Danish Residency Visas

When I started investigating how to move to Denmark, I gave myself a deadline of 6 months to my date of departure. That’s not because I needed 6 months to get ready, but because that’s how long I thought it would take me to fill out the visa form.

Reading government documents is hard. I can read a novel for hours, but I’ll spend 2 minutes reading the first page of a form over and over again, without comprehension, before I give up out of exhaustion.

I’m writing this out because getting all this information was a huge struggle for me, and I hope someone else can benefit from it.

Working Holiday

I succeeded in applying for the simplest Danish visa you can get. That’s the working holiday. You can have that one if you’re under 35 and can prove you have at least $3500 in your bank account to support yourself during your first months in Denmark. You have to present yourself in person at the Danish/Norwegian embassy in Vancouver and pay around $700 in fees.

The visa application isn’t a simple PDF form. It’s an “internet portal” with a series of webforms that you have to fill out and can save for later, although the saving function is dodgy. You need to have scans of your documents, such as passport, travel insurance, and bank statements, to submit to the form.

With that visa, you can work for 6 months, study for 6 months, and stay for a year total. You can take Danish lessons for free, and they give you a social security number and health insurance card when you arrive. In your first week, you are supposed to report to the commune, basically city hall, and that’s when they sign you up for Danish lessons and the health card.

The health insurance card has the address and telephone number of your personal doctor written on it, and you can make an appointment to see them using their website. You don’t have to pay anything. You do have to have travel health insurance from your own country, though, to meet the visa requirements.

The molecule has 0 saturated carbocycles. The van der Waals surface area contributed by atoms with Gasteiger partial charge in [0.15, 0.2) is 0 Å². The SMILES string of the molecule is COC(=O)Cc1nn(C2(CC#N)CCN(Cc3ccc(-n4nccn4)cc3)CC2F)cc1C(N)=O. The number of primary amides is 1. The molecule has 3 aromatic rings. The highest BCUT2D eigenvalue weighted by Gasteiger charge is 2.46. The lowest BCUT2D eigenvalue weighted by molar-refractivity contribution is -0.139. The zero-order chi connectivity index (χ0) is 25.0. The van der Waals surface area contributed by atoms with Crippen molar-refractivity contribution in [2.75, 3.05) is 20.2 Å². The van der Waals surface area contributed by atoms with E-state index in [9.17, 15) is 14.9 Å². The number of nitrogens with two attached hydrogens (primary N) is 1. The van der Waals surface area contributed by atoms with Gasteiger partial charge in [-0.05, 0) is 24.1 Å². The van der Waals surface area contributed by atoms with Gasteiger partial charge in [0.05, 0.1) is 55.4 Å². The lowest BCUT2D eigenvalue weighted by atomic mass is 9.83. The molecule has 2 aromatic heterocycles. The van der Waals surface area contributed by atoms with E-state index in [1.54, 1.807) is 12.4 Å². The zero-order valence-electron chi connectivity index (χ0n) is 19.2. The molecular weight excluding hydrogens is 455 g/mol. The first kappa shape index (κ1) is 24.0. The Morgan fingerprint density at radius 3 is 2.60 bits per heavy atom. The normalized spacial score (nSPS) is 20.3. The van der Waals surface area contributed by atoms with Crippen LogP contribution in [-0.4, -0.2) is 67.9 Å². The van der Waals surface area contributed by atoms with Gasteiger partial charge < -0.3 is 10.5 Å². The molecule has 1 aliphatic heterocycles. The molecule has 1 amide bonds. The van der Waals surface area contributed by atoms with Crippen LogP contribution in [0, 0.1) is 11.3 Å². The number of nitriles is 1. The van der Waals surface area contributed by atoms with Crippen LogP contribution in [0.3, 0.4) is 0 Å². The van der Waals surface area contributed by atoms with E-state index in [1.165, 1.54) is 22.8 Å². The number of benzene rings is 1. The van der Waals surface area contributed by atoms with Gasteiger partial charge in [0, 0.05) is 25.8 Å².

This is the visa that’s simple enough for teenage stoners who want to be baristas in Christiania and get high for a year. If you want to stay longer than that, you need an AR-1 or an FA-1.

AR-1

This is a residency permit you can get if you have a job. It’s good for one year and you can reapply. All you need to apply for it is a signed contract with your employer, stating the details of your employment, including date of hire, length of contract (or whether it’s a permanent job), any other benefits they offer like maternity leave, holiday, company car, etc.

Danish employers don’t need to pay a fee to import you or anything, and there is a JobCenter in each municipality where there are people who are supposed to help you get hired. They’re not much smarter than job center employees anywhere else, but they can help you write a resume, point you to some job boards and sometimes they have hiring fairs.

I applied to ten or twenty jobs and wasn’t hired, so my information is not necessarily the best in this area. But the key things I learned are that 1) if it’s a low skill or “easy” job, generally a Dane will be hired for it because Danes are kind of racist and they all have nephews who need jobs. This is the same everywhere on earth, of course.

However, if you are an engineer, they want you. Electrical, chemical engineers, manufacturing, mechanical, and software engineers are so hot that they’re the subjects of national advertising campaigns. This is true everywhere on earth as well.

If you can’t manage to be an engineer, try being a programmer. Stick to C#, C++, C, and Assembly, and you might get somewhere. Tradesmen are mostly not wanted, but medical techs are.

There are huge employers like Maersk, Danfoss and Lego, and they do hire a lot of people. But if send your application to one of these no one will ever see it. Try finding a company making weird little microcontrollers tucked away in an office park somewhere. You might have better luck there.

In my case, I’m a programmer but I can’t seem to convince employers that I can learn C# on the job. I had a remote job with an American company, and I wasn’t sure whether the immigration people would buy that. However, if you read page 16 of the AR-1 form, you’ll see this section: “16.C Information about the applicant’s salary when seconded to Denmark by a foreign-based company “.